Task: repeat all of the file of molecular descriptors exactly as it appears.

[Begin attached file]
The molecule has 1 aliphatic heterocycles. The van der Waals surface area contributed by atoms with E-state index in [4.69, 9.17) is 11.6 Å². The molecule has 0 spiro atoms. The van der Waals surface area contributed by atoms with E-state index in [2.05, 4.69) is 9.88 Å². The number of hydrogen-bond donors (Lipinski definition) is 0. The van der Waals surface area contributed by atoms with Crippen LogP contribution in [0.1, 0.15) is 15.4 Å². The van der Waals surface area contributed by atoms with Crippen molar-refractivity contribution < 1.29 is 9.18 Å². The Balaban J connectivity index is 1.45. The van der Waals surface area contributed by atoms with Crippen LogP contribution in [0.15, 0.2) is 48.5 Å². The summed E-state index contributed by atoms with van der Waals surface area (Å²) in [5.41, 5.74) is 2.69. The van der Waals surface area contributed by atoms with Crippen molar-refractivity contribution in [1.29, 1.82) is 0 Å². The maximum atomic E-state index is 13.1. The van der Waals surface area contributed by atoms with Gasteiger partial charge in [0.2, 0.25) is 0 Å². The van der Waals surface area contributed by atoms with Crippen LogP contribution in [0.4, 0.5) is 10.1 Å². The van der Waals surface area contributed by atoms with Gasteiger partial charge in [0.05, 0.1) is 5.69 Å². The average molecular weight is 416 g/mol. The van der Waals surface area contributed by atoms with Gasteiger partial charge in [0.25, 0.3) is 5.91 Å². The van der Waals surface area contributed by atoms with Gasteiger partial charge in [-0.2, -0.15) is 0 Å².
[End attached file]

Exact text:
The molecule has 1 aliphatic heterocycles. The van der Waals surface area contributed by atoms with E-state index in [4.69, 9.17) is 11.6 Å². The molecule has 0 spiro atoms. The van der Waals surface area contributed by atoms with E-state index in [2.05, 4.69) is 9.88 Å². The number of hydrogen-bond donors (Lipinski definition) is 0. The van der Waals surface area contributed by atoms with Crippen LogP contribution in [0.1, 0.15) is 15.4 Å². The van der Waals surface area contributed by atoms with Crippen molar-refractivity contribution < 1.29 is 9.18 Å². The Balaban J connectivity index is 1.45. The van der Waals surface area contributed by atoms with Crippen LogP contribution in [0.15, 0.2) is 48.5 Å². The summed E-state index contributed by atoms with van der Waals surface area (Å²) in [5.41, 5.74) is 2.69. The van der Waals surface area contributed by atoms with Crippen molar-refractivity contribution in [1.29, 1.82) is 0 Å². The maximum atomic E-state index is 13.1. The van der Waals surface area contributed by atoms with Gasteiger partial charge in [0.2, 0.25) is 0 Å². The van der Waals surface area contributed by atoms with Crippen LogP contribution in [0.4, 0.5) is 10.1 Å². The van der Waals surface area contributed by atoms with Gasteiger partial charge in [0.05, 0.1) is 5.69 Å². The average molecular weight is 416 g/mol. The van der Waals surface area contributed by atoms with Gasteiger partial charge in [0.25, 0.3) is 5.91 Å². The van der Waals surface area contributed by atoms with Gasteiger partial charge in [-0.2, -0.15) is 0 Å².